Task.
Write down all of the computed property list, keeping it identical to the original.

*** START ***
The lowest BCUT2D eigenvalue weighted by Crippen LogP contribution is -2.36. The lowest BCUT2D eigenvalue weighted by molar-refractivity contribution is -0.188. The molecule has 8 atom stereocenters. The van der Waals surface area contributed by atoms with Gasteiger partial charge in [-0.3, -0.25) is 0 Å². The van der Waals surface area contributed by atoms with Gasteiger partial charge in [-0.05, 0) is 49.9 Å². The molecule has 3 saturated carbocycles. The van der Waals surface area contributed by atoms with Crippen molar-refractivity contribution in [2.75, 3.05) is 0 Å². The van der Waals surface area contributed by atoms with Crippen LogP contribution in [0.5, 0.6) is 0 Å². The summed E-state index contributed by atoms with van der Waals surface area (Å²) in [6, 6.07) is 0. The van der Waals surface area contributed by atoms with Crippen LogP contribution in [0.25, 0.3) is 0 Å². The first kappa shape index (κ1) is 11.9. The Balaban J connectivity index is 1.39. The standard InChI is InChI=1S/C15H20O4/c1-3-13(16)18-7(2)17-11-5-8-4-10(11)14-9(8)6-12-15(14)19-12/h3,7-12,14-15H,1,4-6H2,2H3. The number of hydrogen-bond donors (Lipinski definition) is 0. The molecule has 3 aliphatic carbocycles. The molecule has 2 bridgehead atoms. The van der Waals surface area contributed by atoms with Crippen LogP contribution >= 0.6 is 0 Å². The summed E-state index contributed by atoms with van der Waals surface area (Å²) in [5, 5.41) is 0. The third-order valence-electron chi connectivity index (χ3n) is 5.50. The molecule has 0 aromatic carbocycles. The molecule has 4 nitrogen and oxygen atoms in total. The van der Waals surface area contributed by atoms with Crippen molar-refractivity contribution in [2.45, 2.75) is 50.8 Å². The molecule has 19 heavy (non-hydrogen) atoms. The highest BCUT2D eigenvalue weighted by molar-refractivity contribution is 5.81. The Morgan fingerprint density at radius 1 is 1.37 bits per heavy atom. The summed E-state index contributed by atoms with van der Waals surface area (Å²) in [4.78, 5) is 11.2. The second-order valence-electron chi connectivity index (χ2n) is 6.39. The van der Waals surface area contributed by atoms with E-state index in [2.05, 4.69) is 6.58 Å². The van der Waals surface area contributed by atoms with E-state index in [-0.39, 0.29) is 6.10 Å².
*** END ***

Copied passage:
The lowest BCUT2D eigenvalue weighted by Crippen LogP contribution is -2.36. The lowest BCUT2D eigenvalue weighted by molar-refractivity contribution is -0.188. The molecule has 8 atom stereocenters. The van der Waals surface area contributed by atoms with Gasteiger partial charge in [-0.3, -0.25) is 0 Å². The van der Waals surface area contributed by atoms with Gasteiger partial charge in [-0.05, 0) is 49.9 Å². The molecule has 3 saturated carbocycles. The van der Waals surface area contributed by atoms with Crippen molar-refractivity contribution in [2.75, 3.05) is 0 Å². The van der Waals surface area contributed by atoms with Crippen LogP contribution in [0.5, 0.6) is 0 Å². The summed E-state index contributed by atoms with van der Waals surface area (Å²) in [6, 6.07) is 0. The van der Waals surface area contributed by atoms with Crippen LogP contribution in [0.25, 0.3) is 0 Å². The first kappa shape index (κ1) is 11.9. The Balaban J connectivity index is 1.39. The standard InChI is InChI=1S/C15H20O4/c1-3-13(16)18-7(2)17-11-5-8-4-10(11)14-9(8)6-12-15(14)19-12/h3,7-12,14-15H,1,4-6H2,2H3. The number of hydrogen-bond donors (Lipinski definition) is 0. The molecule has 3 aliphatic carbocycles. The molecule has 2 bridgehead atoms. The van der Waals surface area contributed by atoms with Crippen LogP contribution >= 0.6 is 0 Å². The summed E-state index contributed by atoms with van der Waals surface area (Å²) in [5, 5.41) is 0. The third-order valence-electron chi connectivity index (χ3n) is 5.50. The molecule has 0 aromatic carbocycles. The molecule has 4 nitrogen and oxygen atoms in total. The van der Waals surface area contributed by atoms with Crippen molar-refractivity contribution in [2.45, 2.75) is 50.8 Å². The molecule has 19 heavy (non-hydrogen) atoms. The highest BCUT2D eigenvalue weighted by molar-refractivity contribution is 5.81. The Morgan fingerprint density at radius 1 is 1.37 bits per heavy atom. The summed E-state index contributed by atoms with van der Waals surface area (Å²) in [4.78, 5) is 11.2. The second-order valence-electron chi connectivity index (χ2n) is 6.39. The van der Waals surface area contributed by atoms with E-state index in [2.05, 4.69) is 6.58 Å². The van der Waals surface area contributed by atoms with E-state index in [-0.39, 0.29) is 6.10 Å².